An armored car driver is suing his former employer, alleging he was required to drive the company’s 15-ton trucks in unsafe mechanical condition and to partner with a 19-year-old who lacked the qualifications to work in such a capacity.
Michael Abeyta maintains in his Los Angeles Superior Court lawsuit that he was fired in 2017 by LA Federal Armored Inc. in retaliation for his complaints. He’s seeking unspecified damages.
An LA Federal Armored representative did not immediately reply to a request for comment.
Abeyta says he began working for the company in March 2013 and had generally positive reviews of his work. Among the noted agencies along his route were LA Federal Armored clients Metro, Orange County Transit Authority and Omnitrans, as well as private bus lines and trash hauling firms, according to the complaint filed on his behalf last Thursday.
Abeyta says he also worked part-time as a park ranger for the city of Montebello, and LA Federal Armored initially accommodated his schedule so he could continue that outside work.
After the company found out that Abeyta also had a background in auto mechanics, he agreed when asked to work on its vehicles, the suit states.
In doing the mechanical work, Abeyta became aware that many of LA Federal Armored trucks often leaked oil and other fluids and had poor braking capability, the suit alleges.
When Abeyta complained about the condition of the trucks he was assigned to repair and urged that they undergo maintenance, he was told by supervisors to “drive the trucks regardless of their mechanical condition,” the suit alleges.
The brakes on a truck Abeyta was driving failed as he was driving down a mountain near Hemet, according to his court papers.
“Miraculously, plaintiff was able to stop the truck on the side of the road” and waited eight hours for a tow truck to arrive and take the vehicle to the LA Federal Armored truck yard near downtown, the suit says.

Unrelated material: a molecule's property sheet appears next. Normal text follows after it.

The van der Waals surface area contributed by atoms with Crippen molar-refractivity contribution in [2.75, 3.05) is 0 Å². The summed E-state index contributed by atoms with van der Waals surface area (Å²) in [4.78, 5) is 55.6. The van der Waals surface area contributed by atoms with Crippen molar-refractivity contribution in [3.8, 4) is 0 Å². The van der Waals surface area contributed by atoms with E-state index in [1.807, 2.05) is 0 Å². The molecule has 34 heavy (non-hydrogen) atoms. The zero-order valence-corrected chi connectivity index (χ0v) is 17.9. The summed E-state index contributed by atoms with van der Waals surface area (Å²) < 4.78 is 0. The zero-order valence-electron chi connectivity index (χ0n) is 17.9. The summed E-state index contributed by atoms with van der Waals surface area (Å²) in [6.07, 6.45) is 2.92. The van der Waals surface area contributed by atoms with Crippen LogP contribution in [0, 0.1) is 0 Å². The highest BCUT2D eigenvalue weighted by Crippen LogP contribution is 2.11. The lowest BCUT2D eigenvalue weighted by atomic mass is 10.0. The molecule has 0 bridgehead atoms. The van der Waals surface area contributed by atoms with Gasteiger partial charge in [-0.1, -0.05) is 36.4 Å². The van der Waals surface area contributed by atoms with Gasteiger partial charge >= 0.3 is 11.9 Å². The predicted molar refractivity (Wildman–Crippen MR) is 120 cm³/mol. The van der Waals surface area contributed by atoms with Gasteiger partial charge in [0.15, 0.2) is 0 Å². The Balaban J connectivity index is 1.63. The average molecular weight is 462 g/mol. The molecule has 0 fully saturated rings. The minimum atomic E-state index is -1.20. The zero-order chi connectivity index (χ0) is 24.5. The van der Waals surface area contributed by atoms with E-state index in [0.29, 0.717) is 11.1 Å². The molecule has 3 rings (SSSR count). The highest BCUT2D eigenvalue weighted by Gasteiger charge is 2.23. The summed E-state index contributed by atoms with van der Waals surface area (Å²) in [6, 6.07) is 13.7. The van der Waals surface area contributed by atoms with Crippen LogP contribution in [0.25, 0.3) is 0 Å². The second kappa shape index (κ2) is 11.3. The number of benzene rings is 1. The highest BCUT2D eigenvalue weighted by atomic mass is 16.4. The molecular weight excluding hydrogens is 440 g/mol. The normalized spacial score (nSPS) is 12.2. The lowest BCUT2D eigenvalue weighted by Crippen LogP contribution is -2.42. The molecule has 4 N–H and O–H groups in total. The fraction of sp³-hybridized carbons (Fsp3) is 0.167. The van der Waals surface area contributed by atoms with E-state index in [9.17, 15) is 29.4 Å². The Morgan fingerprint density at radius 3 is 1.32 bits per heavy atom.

LA Federal Armored trucks weigh at least 15 tons and could cause “catastrophic damage to life and property in the absence of proper maintenance,” the complaint states.
Abeyta alleges that although state law requires armored truck guards to be at least 21 years old, he was partnered with a 19-year-old who was qualified by his age to do no more than clean up at LA Armored headquarters and count money collected by properly licensed guards.
LA Federal Armored regularly employed other people who also were not licensed to carry firearms or drive commercial vehicles, the suit alleges.
“Plaintiff regularly complained to defendants about these dangerous working conditions that made him the potential target of armed thieves and violent attack,” the suit states.
Abeyta also maintains that he was given assignments in the last year that overlapped his park ranger work, causing him to lose esteem in the eyes of his supervisors there.
Abeyta alleges that in retaliation for his complaints, he received his first-ever written discipline in January 2017 on false accusations of tardiness. He says he was told three months later that his resignation had been accepted, even though he had never expressed a desire to quit.
LA Armored management told Abeyta that he had “abandoned his position” by not showing up for work for three days in April 2017, according to the suit.